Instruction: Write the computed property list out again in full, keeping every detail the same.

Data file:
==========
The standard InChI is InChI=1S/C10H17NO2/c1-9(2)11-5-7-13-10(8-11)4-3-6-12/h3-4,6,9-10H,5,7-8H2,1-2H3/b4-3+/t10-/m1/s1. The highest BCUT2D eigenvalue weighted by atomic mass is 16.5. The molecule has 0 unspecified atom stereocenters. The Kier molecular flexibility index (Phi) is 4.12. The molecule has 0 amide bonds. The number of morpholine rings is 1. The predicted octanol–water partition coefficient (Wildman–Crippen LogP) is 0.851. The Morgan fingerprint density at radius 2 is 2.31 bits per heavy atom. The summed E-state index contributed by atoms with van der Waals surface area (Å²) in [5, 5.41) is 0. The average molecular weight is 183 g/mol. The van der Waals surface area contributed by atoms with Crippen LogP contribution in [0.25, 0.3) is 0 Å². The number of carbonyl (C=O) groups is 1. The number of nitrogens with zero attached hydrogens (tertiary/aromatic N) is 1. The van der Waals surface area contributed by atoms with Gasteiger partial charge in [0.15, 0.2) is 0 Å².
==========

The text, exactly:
The standard InChI is InChI=1S/C10H17NO2/c1-9(2)11-5-7-13-10(8-11)4-3-6-12/h3-4,6,9-10H,5,7-8H2,1-2H3/b4-3+/t10-/m1/s1. The highest BCUT2D eigenvalue weighted by atomic mass is 16.5. The molecule has 0 unspecified atom stereocenters. The Kier molecular flexibility index (Phi) is 4.12. The molecule has 0 amide bonds. The number of morpholine rings is 1. The predicted octanol–water partition coefficient (Wildman–Crippen LogP) is 0.851. The Morgan fingerprint density at radius 2 is 2.31 bits per heavy atom. The summed E-state index contributed by atoms with van der Waals surface area (Å²) in [5, 5.41) is 0. The average molecular weight is 183 g/mol. The van der Waals surface area contributed by atoms with Crippen LogP contribution in [0.25, 0.3) is 0 Å². The number of carbonyl (C=O) groups is 1. The number of nitrogens with zero attached hydrogens (tertiary/aromatic N) is 1. The van der Waals surface area contributed by atoms with Gasteiger partial charge in [0.15, 0.2) is 0 Å².